Tuesday, February 8, 2011

Tips for Paper Piecing

Paper piecing is one of my favorite techniques — both because of the accuracy it gives and because it allows me to easily piece blocks that wouldn't be possible using any other method.

I have found that there is no need to use vellum, newsprint, or other "fancy" papers for my patterns. In my opinion, plain ol' copy paper from the copy shop works just fine.

This week I got a call from Evelyn McKim in Bend, Oregon, who also uses regular copy paper — with an added twist. When the stitching is done, Evelyn sprays her finished piece with Mary Ellen's Best Press to make the paper pull away easily. Whodathunk?

Here's what Evelyn had to say:

"A great way to save money for more fabric and my new found LOVE Texture Magic is to use regular copy paper when piecing. It is a lot cheaper than newsprint or foundation paper.

First set your machine stitch length to stitch 18-20 stitches to the inch (1.5) so that your paper pulls apart with ease.

Next, to ensure that you keep a clean and crisp seam, spray a little Best Press starch from the opposite side of the paper (completed fabric side). Give it one final press if needed and you will be amazed that your seams stay nice and straight . . . and the paper pulls apart with no fuss.

Side note: I have never had an issue with bleeding but would suggest that one always tests on scraps first.

Happy Piecing!

Evelyn McKim


Some of my favorite paper-pieced patterns are Air Show, Chinese New Year, Feeling Crabby, and Spiragyra.

I made a version of my Feeling Crabby quilt for E. E. Schenck using just two fabrics from their Gelato collection — one fabric that gradates from light to dark red and another that gradates from light to dark blue. The pattern and a kit containing the fabrics is featured in the current Keepsake Quilting catalog.



The quilt was quilted by Sharon Rawlings and Jana Jammet at 2Quilting Bees. Great job, ladies!

Happy stitching,

Annie

Thursday, February 3, 2011

Set a SUPER BOWL table!

Ryan and Yeimy, the Superior Threads show team, are always a big help to me and I wanted to do something to let them know how much I appreciate them.

Since they are big Steelers fans, I decided to help them show some team spirit by making them a set of placemats for the big day on Sunday.



I used my Set A Pretty Table placemats pattern and some great Steelers fabric that I found at J & O Fabrics.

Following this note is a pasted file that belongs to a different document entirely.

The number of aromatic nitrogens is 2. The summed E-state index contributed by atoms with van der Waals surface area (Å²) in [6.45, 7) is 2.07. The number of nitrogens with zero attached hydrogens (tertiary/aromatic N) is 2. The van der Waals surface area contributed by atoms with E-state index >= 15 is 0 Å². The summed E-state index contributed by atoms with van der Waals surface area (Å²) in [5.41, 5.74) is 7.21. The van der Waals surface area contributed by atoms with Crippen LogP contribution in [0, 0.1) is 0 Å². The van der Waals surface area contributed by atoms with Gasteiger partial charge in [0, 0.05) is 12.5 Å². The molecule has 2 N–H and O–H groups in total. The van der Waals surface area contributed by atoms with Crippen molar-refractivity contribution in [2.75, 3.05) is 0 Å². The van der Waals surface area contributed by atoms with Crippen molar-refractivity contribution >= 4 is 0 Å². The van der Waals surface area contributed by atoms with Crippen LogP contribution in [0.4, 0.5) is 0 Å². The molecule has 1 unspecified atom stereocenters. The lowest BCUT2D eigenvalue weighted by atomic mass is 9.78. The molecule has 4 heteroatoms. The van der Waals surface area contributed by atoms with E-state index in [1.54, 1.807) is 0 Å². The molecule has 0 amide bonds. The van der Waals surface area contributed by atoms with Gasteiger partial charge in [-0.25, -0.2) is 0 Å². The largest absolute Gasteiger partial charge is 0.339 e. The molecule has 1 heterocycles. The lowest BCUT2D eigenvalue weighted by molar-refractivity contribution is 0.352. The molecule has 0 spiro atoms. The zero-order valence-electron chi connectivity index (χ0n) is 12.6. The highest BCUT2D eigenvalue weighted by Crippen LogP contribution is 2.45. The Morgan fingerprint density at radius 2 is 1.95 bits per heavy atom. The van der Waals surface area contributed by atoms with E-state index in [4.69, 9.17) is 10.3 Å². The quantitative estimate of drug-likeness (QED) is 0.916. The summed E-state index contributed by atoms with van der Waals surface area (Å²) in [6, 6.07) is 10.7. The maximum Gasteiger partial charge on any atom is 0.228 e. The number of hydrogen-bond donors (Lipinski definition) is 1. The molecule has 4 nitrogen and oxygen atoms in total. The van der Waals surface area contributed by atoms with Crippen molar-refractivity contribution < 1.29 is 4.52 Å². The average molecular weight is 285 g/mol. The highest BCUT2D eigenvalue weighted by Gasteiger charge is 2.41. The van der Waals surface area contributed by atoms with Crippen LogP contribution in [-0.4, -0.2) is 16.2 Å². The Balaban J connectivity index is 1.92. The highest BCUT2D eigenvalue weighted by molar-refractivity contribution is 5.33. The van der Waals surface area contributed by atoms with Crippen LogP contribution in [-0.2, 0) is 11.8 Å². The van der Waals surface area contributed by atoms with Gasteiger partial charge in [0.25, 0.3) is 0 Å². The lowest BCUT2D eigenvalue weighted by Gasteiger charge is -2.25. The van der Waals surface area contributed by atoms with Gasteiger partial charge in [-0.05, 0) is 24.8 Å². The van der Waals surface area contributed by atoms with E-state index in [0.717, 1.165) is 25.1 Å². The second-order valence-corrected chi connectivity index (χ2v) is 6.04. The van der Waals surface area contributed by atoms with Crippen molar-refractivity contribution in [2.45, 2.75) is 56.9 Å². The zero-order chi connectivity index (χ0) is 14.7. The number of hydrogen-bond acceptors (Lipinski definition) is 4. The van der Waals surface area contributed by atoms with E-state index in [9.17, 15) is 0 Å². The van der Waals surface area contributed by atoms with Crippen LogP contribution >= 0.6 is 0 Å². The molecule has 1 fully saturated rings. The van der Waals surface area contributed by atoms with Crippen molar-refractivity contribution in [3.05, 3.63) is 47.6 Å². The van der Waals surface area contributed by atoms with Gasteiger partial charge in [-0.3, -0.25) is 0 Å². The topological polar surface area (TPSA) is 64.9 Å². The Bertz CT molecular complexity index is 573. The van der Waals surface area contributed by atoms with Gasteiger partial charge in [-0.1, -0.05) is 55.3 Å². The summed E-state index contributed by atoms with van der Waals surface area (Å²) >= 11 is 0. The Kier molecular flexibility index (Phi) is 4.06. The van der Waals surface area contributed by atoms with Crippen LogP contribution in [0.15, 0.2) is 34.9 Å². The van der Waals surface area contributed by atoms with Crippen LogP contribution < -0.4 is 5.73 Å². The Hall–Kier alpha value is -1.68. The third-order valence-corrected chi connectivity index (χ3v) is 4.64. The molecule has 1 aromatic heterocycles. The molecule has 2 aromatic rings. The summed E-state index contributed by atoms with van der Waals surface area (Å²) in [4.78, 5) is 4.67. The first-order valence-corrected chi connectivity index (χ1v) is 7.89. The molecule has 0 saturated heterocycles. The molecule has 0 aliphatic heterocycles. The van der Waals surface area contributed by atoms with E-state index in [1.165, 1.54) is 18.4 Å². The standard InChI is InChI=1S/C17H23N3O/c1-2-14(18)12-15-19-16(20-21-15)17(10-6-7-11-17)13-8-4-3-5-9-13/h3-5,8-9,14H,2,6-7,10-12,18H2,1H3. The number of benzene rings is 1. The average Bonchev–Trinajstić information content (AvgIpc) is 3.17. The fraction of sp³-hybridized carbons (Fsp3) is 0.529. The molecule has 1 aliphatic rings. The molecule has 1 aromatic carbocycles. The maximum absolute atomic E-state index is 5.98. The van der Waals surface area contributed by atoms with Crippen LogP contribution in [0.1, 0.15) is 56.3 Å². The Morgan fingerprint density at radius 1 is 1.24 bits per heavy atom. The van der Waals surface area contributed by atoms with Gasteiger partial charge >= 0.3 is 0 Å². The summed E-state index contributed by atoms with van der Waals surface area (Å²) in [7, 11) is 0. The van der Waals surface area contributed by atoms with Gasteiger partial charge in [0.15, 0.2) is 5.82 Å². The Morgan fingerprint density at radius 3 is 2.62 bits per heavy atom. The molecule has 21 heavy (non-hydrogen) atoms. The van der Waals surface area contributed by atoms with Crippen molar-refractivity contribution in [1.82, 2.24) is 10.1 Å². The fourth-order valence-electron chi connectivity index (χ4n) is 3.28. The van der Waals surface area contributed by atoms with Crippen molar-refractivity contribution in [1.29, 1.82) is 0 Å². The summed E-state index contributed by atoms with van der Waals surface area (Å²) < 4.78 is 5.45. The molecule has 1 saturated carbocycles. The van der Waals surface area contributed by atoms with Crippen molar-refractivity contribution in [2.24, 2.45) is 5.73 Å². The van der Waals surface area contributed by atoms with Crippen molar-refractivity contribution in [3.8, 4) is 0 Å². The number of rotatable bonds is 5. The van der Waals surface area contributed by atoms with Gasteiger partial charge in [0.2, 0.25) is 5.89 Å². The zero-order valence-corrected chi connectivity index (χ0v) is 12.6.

Using the same pattern and a selection of fruit and vegetable fabrics from her stash, my friend, Ricci, made this fun set of placemats for a dinner party that she held last month.



I love the basket fabric that she used for the back and self-binding. It makes it look like her fruits and vegetables are sitting in a basket, doesn't it?



A modified quilt-as-you-go technique and foldover self binding make assembly quick and easy. In fact, Ricci got up on Saturday morning, decided she wanted something fun for the dinner that night — and made a set of eight placemats in time for the party!

Using ByAnnie's Soft and Stable™ in place of batting makes beautiful, sturdy placemats that are extra easy to make and that will wear beautifully.

It's easy to mark lines on the Soft and Stable™ using a chalk marker. This helps align the pieces for the flip and sew assembly.

And, because Soft and Stable™ is polyester and not a fusible product, it's easy to press the pieces with an iron as you go.



Once the mats are assembled, a 20½" ruler makes trimming them to size easy.



Next, center the mat on the backing and stitch the layers together. Finally, bring the backing around to the front to make a self-binding.



In no time at all, you've got a beautiful placemat that can be machine washed and dried.

The Set A Pretty Table placemat pattern is designed to be made using precut 2½" strips (such as a Jelly Roll™) or fabrics from your stash. One Jelly Roll™ is usually enough to make eight placemat fronts. A 36" x 58" package of Soft and Stable™ is also enough for eight placemats.

Happy stitching,

Annie

Chinese New Year and a FREE 12" ruler

The Chinese New Year, which begins today (February 3, 2011), is considered the most important social and economic holiday in China, according to History.com.

The 15-day New Year festivities are celebrated with a week of vacation in metropolitan areas of China. Similar to New Year's Eve in the West, the biggest celebration of the Chinese New Year holiday is on its eve.